It was not a great birding day. We had rain overnight, and off and on rain forecasted for today. But I checked the BirdCast radar loop, and it showed that there was good southward migration that stopped in central Virginia during the middle of the night, and I wondered if there might be a warbler fallout. However, the mountains were shrouded in fog. I decided to try Lickinghole Creek and Resrvoir, as I hadn't been there since late spring. This site can be good for warblers, but usually later in September through mid-October. Although the temperature was only in the 70s, the dew point waas in the same range, and it was a steam bath. I thought that I had only 17 avian species there, plus an escaped Black Swan, but when I started processing photos, I saw a Spotted Sandpiper giving me 18 species there plus the swan. The vegetation was so thick along the reservoir that it was almost impossible to see the water. I heard a Killdeer and a Mallard, but couldn't see them. In the field along the connector trail, I heard a Common Yellowthroat.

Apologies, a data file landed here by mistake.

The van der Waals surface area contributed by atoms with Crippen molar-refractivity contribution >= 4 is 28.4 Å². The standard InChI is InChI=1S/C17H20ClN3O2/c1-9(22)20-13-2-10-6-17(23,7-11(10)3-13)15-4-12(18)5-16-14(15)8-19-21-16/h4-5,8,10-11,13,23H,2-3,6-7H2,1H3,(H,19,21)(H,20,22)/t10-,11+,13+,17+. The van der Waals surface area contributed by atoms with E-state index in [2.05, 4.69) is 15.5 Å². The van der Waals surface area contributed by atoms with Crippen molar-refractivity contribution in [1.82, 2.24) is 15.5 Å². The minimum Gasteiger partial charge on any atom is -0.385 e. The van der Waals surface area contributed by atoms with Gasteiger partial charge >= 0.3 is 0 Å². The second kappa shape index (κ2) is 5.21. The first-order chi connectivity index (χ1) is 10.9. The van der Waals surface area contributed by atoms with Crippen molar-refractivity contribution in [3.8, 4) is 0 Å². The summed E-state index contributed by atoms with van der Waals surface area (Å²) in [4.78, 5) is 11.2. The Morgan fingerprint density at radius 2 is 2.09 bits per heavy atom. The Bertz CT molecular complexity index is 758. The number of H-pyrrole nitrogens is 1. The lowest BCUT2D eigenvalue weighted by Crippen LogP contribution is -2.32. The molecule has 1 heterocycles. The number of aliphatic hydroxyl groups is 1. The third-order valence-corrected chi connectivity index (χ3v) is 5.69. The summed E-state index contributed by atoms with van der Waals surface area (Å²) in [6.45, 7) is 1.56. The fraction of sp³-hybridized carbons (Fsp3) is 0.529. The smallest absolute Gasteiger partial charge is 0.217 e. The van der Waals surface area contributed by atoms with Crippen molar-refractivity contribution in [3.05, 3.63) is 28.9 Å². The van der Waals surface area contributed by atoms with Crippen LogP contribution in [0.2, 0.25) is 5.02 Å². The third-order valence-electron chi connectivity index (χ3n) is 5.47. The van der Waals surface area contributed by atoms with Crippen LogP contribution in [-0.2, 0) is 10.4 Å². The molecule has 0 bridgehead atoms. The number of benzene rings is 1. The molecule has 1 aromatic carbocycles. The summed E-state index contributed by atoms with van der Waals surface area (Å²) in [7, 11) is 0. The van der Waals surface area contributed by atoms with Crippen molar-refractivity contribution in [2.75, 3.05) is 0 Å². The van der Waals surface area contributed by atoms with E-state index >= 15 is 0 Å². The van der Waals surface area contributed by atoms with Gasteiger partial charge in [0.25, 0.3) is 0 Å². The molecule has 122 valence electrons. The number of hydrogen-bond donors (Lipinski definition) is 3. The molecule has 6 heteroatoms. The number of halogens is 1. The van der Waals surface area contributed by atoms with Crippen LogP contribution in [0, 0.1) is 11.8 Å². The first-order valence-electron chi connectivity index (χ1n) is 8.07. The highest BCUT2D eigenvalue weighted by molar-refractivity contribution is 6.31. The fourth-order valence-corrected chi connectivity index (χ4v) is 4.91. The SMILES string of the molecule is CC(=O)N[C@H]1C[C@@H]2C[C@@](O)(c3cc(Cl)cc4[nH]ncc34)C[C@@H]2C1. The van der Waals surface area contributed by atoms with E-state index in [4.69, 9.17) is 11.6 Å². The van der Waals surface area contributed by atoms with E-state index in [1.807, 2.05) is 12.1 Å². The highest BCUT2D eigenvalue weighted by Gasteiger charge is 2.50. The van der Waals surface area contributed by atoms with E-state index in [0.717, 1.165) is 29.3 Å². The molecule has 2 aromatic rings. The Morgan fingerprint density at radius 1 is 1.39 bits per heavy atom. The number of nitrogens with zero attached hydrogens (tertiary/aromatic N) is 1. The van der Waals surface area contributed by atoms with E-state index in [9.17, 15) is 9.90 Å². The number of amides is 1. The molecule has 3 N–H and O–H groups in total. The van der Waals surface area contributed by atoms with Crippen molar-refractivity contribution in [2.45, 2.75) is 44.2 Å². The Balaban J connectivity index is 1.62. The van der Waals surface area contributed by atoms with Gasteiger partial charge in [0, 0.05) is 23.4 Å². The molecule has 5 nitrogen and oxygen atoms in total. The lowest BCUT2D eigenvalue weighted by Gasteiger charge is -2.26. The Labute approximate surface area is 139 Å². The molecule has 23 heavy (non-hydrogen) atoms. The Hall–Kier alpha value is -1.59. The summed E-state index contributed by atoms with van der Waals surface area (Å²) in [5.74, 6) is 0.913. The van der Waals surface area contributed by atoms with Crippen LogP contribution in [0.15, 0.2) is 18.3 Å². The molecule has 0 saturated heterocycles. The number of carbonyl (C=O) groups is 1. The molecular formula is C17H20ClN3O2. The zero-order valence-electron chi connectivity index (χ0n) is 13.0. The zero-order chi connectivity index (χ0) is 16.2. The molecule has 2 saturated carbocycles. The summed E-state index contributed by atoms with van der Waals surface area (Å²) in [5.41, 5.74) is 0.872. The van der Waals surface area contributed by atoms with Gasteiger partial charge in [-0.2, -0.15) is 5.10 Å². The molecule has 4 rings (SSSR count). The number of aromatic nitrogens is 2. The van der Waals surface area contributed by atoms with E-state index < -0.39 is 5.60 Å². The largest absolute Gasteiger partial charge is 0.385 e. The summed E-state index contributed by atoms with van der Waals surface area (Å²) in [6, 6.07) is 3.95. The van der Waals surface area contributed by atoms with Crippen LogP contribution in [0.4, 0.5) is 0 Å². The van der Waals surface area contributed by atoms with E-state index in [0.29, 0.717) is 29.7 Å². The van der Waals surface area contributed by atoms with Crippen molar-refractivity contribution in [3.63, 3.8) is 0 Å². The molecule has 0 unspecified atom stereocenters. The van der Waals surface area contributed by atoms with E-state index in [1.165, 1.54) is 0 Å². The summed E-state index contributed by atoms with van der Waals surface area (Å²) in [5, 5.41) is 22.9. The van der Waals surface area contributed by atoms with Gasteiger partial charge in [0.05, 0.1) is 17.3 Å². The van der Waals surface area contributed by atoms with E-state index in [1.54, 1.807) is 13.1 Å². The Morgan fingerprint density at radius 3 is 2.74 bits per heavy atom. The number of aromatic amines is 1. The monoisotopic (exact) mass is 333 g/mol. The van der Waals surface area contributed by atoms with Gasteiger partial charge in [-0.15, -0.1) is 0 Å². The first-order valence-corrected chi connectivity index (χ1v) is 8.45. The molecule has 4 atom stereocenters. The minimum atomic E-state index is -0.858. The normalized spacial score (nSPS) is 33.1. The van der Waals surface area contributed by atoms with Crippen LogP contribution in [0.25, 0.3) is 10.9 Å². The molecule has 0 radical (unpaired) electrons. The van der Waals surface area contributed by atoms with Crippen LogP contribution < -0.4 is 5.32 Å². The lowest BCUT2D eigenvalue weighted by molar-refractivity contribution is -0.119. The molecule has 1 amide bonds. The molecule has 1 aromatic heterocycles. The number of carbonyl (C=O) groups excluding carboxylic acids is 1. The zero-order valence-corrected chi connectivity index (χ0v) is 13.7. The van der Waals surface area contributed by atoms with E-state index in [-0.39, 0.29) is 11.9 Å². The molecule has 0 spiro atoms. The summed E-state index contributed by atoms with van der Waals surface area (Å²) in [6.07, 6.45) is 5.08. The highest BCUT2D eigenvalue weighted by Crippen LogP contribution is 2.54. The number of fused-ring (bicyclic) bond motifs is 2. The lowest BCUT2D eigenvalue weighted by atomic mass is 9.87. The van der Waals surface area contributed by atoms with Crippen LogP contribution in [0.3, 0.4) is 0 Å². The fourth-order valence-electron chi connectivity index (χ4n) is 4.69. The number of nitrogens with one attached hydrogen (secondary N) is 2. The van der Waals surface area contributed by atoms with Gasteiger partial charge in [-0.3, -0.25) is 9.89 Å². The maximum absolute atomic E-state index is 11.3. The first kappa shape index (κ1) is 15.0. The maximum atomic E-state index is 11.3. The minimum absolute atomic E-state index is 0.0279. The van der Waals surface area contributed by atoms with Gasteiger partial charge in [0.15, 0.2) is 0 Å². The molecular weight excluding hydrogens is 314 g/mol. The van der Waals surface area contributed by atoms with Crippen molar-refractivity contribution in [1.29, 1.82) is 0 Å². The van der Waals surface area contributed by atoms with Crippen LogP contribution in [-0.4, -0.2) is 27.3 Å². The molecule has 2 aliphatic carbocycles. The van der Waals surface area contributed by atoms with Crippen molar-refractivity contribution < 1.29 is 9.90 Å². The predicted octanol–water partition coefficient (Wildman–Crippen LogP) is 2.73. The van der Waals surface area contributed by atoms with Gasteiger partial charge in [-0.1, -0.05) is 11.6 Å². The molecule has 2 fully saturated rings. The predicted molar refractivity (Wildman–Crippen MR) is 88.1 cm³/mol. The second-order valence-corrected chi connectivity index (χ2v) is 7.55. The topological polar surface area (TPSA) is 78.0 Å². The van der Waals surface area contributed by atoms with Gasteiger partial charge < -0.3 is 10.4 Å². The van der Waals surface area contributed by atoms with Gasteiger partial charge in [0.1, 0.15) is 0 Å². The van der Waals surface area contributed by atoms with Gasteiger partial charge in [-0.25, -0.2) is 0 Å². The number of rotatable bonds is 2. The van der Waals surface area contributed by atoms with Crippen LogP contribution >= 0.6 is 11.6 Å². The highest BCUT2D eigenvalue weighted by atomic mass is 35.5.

Great Blue Heron
I decided to try Route 610 up in the Blue Ridge Mountains. I go there at 10:45 and it was still foggy. I added four avian species there, plus a Turkey Vulture on the drive there giving me 23 avian species plus the Black Swan for the day. Near the end of my outing, the fog started to lift a little, but that was accompanied by light drizzle. I only had one warbler up there. I think that the two photos below are the same bird, and given the wing bars, yellow breast with perhaps some dark streaking, and white vent area, my best guess is a Magnolia Warbler.
The weather forecast is crummy until Monday :-(